London: The Information Capital: 100 maps and graphics that will change how you view the city
by James Cheshire & Oliver Uberti, Particular Books 2014
More than any other city, London does seem to have an intimate connection with maps. In fact it’s hard to hold an image of the capital in your mind’s eye without Harry Beck’s iconic Tube map creeping into view. Or perhaps without recalling the spiralling aerial photograph from the opening credits of Eastenders. It’s also a city that generates a huge amount of data. Both from traditional sources, such as the census, to more recent sources made possible through smartphones and other modern technology. Using cutting-edge techniques in design and information processing, Geographer James Cheshire and designer Oliver Uberti set out to combine the city’s inherent mapability with this wealth of data to produce a visual spectacle that’s equal parts surprising, informative and beautiful.
The book’s one hundred graphics are divided into five broad themes; where we are, who we are, where we go, how we’re doing and what we like. Each section strikes a perfect balance between conventional subject matter (common commuter routes, ethnic diversity) and much more unlikely topics such as London’s most haunted boroughs, or a detailed breakdown of the cornucopia of curiosities that make up TfL’s yearly lost property haul. In every case the authors have found ever more ingenious ways of presenting the data in visually stimulating ways. Sometimes a graphic will take you to the far flung corners of the earth in order to demonstrate the global reach of Heathrow or to highlight London’s diverse sources of immigration. But it’s never too long before you return to the familiar, awkward ink blot shape of the Greater London boundary, with the reassuring presence of the Thames offing a rare constant in the wildly varying portraits of the city.
For me it was fascinating to learn about the authors’ heroes. Pioneers in the field of cartography such as Phyllis Pearsall, who allegedly walked all 23,000 streets that appear in her first London A-Z (1936). Or trailblazers like John Snow who, in 1854, employed a visual depiction of cholera cases in West London to prove that they were concentrated around the infamous Broad Street water pump. This ultimately led to the discovery that cholera was a waterborne disease. While these historic cases are interesting, the aim of the book is chiefly to deal with information that is as up to date as is feasible. Some of the most striking graphics have only been made possible in the last few years, such as depictions of London’s Tweeting and photography hotspots.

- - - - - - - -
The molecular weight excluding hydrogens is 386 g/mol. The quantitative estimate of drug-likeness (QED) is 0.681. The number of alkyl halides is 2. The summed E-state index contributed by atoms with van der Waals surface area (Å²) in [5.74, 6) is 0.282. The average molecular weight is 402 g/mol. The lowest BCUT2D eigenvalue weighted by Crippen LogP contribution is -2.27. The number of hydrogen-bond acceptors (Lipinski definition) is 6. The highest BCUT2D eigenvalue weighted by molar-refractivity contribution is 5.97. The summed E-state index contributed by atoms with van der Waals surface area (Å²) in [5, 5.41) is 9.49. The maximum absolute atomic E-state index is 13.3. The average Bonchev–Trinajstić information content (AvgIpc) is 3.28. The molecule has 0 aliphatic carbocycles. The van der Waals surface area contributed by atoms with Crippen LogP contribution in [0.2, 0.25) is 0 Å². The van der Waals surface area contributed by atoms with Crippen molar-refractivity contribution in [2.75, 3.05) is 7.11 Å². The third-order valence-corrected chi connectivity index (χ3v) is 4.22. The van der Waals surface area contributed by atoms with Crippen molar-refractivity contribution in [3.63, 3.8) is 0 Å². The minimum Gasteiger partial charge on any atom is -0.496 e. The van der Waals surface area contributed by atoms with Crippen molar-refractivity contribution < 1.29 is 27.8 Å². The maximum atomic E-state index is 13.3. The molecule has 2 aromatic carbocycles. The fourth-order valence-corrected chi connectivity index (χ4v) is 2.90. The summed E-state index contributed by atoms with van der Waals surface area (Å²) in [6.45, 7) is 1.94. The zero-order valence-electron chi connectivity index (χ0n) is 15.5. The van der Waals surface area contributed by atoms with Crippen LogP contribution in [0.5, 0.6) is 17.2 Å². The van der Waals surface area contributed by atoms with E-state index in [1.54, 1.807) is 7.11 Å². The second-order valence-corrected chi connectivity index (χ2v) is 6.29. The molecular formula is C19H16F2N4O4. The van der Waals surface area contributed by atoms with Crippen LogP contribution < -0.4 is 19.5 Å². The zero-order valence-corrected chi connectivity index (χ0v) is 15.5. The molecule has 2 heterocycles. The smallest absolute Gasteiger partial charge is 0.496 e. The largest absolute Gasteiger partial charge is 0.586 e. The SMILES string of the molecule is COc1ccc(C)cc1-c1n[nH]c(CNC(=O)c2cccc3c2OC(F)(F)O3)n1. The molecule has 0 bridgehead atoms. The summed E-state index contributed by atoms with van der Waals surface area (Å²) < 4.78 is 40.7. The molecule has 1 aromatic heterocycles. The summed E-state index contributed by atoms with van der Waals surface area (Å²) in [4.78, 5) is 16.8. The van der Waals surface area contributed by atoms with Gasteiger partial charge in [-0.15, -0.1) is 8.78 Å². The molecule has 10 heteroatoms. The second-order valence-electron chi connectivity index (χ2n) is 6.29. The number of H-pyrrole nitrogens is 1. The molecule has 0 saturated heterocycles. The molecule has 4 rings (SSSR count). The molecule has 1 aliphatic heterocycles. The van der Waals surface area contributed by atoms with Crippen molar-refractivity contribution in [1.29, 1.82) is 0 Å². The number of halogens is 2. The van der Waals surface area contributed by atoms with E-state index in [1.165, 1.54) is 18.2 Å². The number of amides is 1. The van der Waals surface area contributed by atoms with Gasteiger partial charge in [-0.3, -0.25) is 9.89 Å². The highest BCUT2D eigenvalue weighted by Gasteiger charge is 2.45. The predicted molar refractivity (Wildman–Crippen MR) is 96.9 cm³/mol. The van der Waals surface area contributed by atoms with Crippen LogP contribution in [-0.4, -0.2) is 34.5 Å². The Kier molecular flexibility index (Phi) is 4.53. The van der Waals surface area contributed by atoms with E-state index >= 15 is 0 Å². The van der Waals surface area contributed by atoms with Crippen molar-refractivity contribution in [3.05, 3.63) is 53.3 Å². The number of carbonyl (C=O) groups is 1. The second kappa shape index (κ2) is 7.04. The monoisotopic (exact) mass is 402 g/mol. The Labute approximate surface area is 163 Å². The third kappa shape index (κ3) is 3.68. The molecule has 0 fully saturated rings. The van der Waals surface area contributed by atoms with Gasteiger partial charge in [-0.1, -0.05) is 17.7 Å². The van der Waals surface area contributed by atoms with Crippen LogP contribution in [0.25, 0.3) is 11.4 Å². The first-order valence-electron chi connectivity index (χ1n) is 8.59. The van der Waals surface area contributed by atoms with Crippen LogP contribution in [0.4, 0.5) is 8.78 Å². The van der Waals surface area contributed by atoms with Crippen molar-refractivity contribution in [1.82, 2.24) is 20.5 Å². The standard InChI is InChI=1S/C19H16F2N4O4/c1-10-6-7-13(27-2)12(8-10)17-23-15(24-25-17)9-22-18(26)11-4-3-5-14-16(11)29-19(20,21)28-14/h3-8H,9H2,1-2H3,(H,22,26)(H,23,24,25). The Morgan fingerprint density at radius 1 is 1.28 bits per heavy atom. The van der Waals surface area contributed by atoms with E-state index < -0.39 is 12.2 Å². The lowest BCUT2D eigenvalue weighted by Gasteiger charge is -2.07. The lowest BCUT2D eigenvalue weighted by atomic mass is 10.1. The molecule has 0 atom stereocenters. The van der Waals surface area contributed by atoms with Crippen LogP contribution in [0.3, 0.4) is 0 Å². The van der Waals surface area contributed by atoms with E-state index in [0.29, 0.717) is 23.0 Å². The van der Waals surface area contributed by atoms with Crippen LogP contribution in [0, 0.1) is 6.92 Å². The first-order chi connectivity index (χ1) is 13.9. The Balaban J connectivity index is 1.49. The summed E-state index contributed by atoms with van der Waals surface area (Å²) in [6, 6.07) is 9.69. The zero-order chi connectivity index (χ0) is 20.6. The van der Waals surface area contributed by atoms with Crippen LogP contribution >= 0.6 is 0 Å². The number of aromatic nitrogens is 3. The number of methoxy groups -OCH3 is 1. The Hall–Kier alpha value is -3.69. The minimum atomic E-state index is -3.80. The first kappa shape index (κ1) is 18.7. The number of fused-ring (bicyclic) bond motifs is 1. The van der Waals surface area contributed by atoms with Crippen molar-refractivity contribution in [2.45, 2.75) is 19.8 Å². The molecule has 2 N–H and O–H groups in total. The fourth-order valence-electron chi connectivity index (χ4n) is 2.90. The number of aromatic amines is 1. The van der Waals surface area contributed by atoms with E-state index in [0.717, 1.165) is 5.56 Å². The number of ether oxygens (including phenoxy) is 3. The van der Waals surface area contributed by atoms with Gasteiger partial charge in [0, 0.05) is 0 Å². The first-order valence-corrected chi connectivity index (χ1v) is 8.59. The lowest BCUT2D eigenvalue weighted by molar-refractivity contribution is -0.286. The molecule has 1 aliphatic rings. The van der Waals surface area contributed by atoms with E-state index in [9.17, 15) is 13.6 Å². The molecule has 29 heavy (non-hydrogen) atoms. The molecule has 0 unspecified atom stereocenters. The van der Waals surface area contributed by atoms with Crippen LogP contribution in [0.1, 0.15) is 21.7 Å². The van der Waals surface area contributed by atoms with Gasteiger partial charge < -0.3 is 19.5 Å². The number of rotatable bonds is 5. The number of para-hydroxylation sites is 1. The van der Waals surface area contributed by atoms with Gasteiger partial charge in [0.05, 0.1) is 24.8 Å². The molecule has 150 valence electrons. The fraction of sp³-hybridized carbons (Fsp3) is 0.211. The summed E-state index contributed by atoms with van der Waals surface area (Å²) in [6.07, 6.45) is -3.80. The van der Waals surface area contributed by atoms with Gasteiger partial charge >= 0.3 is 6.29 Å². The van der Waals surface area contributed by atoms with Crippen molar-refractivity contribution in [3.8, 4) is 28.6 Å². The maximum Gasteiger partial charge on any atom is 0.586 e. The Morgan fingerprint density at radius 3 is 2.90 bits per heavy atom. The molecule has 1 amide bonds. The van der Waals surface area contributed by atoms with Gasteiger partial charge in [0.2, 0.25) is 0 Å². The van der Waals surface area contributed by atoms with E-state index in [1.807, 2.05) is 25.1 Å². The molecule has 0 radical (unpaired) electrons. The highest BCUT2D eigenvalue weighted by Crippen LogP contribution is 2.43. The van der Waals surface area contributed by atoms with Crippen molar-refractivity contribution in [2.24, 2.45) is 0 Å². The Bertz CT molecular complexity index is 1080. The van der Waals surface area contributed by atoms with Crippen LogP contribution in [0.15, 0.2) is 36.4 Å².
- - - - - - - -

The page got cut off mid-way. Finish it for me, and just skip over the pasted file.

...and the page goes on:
At times the visceral response incited by the beauty of the visuals seems at odds with the unpleasant nature of the data being represented. The graphics showing deprivation, soaring house prices and instances of violent crime are all examples of this. With all the eye-catching pictures it might be easy to overlook the words in this book, but in these cases the text has an important role to play. Again, I feel the authors strike a good balance here by keeping it insightful and thought provoking for these more serious topics, whilst being witty and light-hearted in more trivial cases.
Without a doubt, the book is most at home sitting on my living-room table, where it is a constant source of intrigue for guests and residents alike. It’s a book for sharing and discussing. As the authors are well aware, it might be tempting to think that all of this information would be better presented in some kind of digital, interactive format. The decision of medium was, without a doubt, the right one. So much more can be taken in with a glance across a printed page than can be gleaned within the awkward confines of a tablet screen. Above all else, the book is a lovely, tangible object which captures that particular tactile appeal that you might find in an old OS map or a worn-out desk globe. Whilst technology has been absolutely instrumental in the gathering, sorting and visualising of all of the data that made this book possible. It’s heartening to see that the best format for presenting it remains the traditional print book.
Reviewed by Stephen Startup (Blue Guides staff). Stephen worked on the production of the new Blue Guide London.